How to Add movement to a calm down corner

    There are many different ways that children can calm down. Movement is one of the most beneficial and complicated ways to manage feelings and emotions.

    There are two different types of movement patterns that support the sensory system.

    Both of these types of movement activities increase awareness of where a body is in space, calms the central nervous system and regulates emotions in an amazing way. Movement is complicated as it can be alerting and calming. Picking the right activity for the desired outcome is tricky, but effective.

    Help your learner understand what they need for self regulation, rather than bouncing all over the calm down corner.

    How is movement calming?

    Have you noticed that children seem to pay attention longer after moving around for a while? This isn’t just because they are tired after completing an active task. Children and adults are able to attend for longer periods of time when movement breaks are embedded into their daily schedules due to the sensory benefits it provides.

    For adults that have desk jobs, it is widely known that every 20 minutes, they should stand up. This not only helps blood flow, but also awakens the body. When children are engaged in circle time, implementing movement based activities within circle (like freeze dancing, jumping and marching) is beneficial to improving attention.

    Movement has many benefits, including helping calm down when feeling overwhelmed with emotions. 

    When the sensory system becomes overstimulated due to internal feelings and frustrations, some people are quick to seek out movement activities to calm down. Adults may go for a walk or run, chew gum, lift weights or kick a ball. This strategy directly affects proprioceptive input.

    There are many ways the body processes movement. This impacts the central nervous system in different ways.

    • Proprioceptive inputs is one of the ways the body processes movement. It tells the brain where the body is in space. Proprioception is guided by skin, muscle, and joint receptors in the body, to connect to the brain through the nervous system. In this way, a person knows where their body is in space, and what the body is doing, without needing to watch the body parts move. A great example of proprioception, is being able to walk down the stairs without looking at ones legs or feet
    • Heavy work, or tasks that involve heavy resistance, offers input to the muscles, joints, and connective tissue, and is essential to regulating the sensory system
    • In this article on neuroplasticity, evidence suggests the sensorimotor cortex that governs proprioception is not fixed, and can be changed through external manipulation.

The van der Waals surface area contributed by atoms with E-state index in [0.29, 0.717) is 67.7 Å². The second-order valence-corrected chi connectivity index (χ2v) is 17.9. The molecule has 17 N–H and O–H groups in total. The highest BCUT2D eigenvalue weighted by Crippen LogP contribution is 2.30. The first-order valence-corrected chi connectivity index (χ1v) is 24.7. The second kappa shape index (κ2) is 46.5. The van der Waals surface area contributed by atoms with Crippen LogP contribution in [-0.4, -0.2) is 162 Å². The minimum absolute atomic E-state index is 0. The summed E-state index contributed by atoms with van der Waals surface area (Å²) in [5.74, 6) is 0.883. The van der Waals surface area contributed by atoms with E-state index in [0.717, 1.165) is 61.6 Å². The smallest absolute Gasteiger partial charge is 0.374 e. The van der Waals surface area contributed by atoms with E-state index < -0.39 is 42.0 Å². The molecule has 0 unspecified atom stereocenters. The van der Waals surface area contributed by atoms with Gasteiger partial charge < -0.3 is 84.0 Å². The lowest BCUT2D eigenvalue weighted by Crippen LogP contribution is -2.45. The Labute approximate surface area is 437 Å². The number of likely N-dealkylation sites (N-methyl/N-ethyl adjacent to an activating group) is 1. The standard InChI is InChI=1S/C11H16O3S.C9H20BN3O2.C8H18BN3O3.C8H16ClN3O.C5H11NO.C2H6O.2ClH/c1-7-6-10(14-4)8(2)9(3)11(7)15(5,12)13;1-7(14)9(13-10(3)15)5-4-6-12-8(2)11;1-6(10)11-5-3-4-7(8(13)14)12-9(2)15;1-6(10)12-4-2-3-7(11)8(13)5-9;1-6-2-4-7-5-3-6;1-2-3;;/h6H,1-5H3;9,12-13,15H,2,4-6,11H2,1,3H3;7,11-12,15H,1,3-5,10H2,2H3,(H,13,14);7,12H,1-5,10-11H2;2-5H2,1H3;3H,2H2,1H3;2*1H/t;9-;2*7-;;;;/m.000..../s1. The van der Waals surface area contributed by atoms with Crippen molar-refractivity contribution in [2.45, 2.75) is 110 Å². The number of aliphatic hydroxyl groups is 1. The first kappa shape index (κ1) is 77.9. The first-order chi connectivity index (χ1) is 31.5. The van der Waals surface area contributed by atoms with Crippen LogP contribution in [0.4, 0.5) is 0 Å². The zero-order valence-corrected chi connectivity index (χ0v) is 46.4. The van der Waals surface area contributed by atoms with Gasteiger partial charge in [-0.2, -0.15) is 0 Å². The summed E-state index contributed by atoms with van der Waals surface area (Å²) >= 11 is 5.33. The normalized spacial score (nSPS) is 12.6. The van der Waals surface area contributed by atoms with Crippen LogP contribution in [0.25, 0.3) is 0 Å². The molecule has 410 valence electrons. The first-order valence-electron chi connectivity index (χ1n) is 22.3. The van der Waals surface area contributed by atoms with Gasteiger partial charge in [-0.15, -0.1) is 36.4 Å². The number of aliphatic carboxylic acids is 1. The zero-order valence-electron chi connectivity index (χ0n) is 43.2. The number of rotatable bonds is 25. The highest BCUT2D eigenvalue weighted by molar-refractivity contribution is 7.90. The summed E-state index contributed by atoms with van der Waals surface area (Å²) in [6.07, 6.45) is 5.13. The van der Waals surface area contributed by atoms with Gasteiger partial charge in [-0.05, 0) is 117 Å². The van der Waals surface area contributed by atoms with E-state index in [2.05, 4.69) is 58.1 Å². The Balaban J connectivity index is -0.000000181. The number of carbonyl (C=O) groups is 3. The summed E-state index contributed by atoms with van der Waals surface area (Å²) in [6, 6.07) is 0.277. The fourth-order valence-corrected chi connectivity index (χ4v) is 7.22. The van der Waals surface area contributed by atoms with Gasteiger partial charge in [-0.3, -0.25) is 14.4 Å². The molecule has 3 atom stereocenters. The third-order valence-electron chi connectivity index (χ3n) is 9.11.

• Vestibular movement, like proprioception, also helps alert us where our body is in space. This system operates through the inner ear, passing information to the brainstem, affecting many areas of the body. If a person starts jumping, rocking to music, or dancing to calm the body, it activates the vestibular system. This article on vestibular activities does a great job explaining this system.

    more about the vestibular system

    Receptors in the inner ear, found in two structures (the otolith organs and the semicircular canals), respond to linear/angular/rotational movement, gravity, head tilt, and quick movement changes. 

    The receptors in the ear, provide information to the central nervous system about the body’s position in space. Information is used to:

    • control posture, eye, and head movements
    • correct the eyes with head and body movements
    • muscle tone and postural adjustments
    • perceive motion and spatial orientation, and integrates somatosensory information

    Through the vestibular and proprioceptive systems, the body processes information about where it is space, interprets movement patterns, and recognizes touch and joint pressure. These senses greatly impact the ability to calm down by triggering pressure points through movement (such as rocking or swinging). 

    When a child (or adult) becomes upset or overwhelmed, it is helpful to utilize the vestibular and proprioceptive systems as intervention tools. This helps a person calm and self regulate, in order to process their feelings and problem solve. 

    Because children often need sensory strategies to self regulate, having a designated calm down area set up in the home/classroom makes redirecting children to the appropriate calming activities much easier.

    The Soothing Sammy program is a great way to encourage children to take part in creating their own calm down corner through a story about a dog, Sammy, a golden retriever. As children help build Sammy’s calm down area to use when overwhelmed, they are gently taught that it is okay to have a variety of feelings. As children look through the book, they learn how to use objects in their calm down corner when needed, including drinking water, wiping their face with a cloth, jumping on a small mat (proprioceptive and vestibular input) and much more.